New Delhi: BJP today slammed Samajwadi Party, Congress and BSP over registration of a criminal case against Amit Shah over his controversial “revenge” remark saying it was done as a calculated design to polarise election scenario in UP and is motivated by votebank politics.
Senior party leader Ravishankar Prasad also played a video clip of Barrack Obama and insisted that the use of the word “revenge” by Shah was not unusual as the US President too had used the word during an election campaign in Ohio.
“Even US President Obama has told Ohioans that voting is the best revenge,” Prasad said. Mounting a scathing attack on the SP government in Uttar Pradesh over the matter, he said, “The case has been registered by UP government for vote bank. It is not a bonafide FIR, but an FIR designed for vote bank politics.”
He alleged that apart from SP, Congress and BSP also had a hand in registration of the case against Shah. “This FIR is a calculated design to communalise and polarise the election scenario of Uttar Pradesh. BJP condemns this downright insult...It's not the SP alone, which has got this case registered against Shah. Congress and BSP are also behind it,” Prasad said.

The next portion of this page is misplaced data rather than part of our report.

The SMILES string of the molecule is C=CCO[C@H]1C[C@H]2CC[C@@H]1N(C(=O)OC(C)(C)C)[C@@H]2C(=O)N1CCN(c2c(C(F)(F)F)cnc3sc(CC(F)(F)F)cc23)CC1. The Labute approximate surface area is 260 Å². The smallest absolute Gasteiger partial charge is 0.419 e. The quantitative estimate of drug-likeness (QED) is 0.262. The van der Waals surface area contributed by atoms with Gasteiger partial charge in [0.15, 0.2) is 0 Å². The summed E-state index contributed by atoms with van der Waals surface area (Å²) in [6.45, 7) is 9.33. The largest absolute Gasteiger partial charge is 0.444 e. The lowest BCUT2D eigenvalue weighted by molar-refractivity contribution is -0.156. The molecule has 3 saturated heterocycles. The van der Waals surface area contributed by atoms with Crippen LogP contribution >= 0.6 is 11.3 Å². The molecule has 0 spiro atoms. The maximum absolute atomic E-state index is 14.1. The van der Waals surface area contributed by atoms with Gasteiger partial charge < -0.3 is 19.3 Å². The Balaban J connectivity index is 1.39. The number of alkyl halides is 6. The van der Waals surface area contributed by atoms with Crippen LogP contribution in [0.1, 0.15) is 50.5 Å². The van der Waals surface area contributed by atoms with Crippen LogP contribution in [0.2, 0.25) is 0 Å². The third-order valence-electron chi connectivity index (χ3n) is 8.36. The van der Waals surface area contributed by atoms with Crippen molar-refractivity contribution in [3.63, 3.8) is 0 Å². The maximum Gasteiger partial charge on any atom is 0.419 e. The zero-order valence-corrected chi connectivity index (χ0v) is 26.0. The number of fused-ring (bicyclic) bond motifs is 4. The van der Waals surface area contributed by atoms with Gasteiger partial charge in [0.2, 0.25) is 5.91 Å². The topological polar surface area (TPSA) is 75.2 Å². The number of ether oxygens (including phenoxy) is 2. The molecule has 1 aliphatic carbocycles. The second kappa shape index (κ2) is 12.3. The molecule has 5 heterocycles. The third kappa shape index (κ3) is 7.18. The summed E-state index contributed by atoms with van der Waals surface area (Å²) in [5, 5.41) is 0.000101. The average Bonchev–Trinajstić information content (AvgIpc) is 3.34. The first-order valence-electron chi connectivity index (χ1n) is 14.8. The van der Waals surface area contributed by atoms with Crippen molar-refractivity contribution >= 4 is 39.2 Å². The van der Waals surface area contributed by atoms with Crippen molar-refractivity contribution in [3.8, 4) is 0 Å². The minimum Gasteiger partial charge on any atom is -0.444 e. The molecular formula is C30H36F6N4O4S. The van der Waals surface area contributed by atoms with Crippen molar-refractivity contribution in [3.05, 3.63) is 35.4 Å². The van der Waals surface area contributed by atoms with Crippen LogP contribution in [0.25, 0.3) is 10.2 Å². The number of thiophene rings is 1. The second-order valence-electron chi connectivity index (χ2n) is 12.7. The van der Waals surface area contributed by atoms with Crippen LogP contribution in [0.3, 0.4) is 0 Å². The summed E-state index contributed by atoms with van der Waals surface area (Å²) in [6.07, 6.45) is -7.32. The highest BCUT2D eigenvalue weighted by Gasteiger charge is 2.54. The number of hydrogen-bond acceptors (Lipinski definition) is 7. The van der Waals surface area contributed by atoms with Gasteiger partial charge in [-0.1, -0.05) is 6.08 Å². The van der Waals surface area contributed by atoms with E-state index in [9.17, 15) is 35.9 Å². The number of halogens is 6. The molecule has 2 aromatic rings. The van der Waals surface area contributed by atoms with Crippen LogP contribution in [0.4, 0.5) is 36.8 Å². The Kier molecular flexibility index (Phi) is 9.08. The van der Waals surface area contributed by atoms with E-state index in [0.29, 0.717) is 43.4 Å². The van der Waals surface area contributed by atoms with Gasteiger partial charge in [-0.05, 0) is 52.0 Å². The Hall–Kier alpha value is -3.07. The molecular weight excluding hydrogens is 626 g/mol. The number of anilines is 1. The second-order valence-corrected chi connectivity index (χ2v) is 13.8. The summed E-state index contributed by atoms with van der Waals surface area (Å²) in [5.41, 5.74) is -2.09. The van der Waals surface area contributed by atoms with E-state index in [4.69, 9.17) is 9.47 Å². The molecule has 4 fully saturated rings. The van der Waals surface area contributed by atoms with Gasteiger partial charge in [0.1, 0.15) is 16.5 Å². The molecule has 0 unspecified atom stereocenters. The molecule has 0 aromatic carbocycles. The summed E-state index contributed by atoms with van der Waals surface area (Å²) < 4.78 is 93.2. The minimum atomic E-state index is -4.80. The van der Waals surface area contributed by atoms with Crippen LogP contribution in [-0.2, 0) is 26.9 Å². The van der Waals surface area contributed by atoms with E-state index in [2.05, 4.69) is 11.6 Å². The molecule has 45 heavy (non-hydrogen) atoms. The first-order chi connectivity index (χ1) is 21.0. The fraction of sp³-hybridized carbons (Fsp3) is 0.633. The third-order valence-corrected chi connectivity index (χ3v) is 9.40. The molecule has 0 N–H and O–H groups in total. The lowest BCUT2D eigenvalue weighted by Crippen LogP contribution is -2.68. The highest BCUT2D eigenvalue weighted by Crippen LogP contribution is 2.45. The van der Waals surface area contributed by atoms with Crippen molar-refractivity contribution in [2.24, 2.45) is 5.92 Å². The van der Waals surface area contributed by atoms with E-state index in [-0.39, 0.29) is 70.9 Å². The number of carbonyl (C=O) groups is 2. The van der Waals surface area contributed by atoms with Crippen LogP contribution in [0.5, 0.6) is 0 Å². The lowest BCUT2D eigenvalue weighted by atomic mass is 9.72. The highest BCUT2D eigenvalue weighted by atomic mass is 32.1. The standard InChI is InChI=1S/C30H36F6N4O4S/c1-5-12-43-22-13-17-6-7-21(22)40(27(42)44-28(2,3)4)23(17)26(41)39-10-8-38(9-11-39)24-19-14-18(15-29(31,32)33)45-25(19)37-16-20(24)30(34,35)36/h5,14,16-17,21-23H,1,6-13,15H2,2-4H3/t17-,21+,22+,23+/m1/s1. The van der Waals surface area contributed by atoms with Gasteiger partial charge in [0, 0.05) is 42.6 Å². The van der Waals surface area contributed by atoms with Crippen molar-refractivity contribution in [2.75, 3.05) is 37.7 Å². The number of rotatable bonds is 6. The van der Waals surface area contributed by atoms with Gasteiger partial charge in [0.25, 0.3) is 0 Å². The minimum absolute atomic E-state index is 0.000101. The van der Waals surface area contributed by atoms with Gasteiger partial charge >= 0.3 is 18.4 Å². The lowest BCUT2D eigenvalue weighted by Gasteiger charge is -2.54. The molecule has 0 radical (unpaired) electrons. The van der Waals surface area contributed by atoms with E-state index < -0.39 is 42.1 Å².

Replying to questions, he said BJP is, however, not worried about the possibility of Shah's arrest and will fight the legal battle.
Shah, Narendra Modi's key aide, was booked today by the Bijnore district administration for allegedly inciting the public through his controversial “revenge” remark.
“A case has been lodged under various sections of the IPC by the District Magistrate regarding some objectionable part in Shah's speech,” Chief Electoral Officer Umesh Sinha told PTI in Lucknow.
Prasad said Shah had merely asked people to express their pain and agony through ballot. “What is new is this? What is wrong if in a democracy a voter takes revenge for his suffering through vote in a non-violent and peaceful manner,” he argued.
He also alleged that the FIR has been registered by a state government, which released terrorists and withdrew cases against them, which was in turn quashed by the High Court.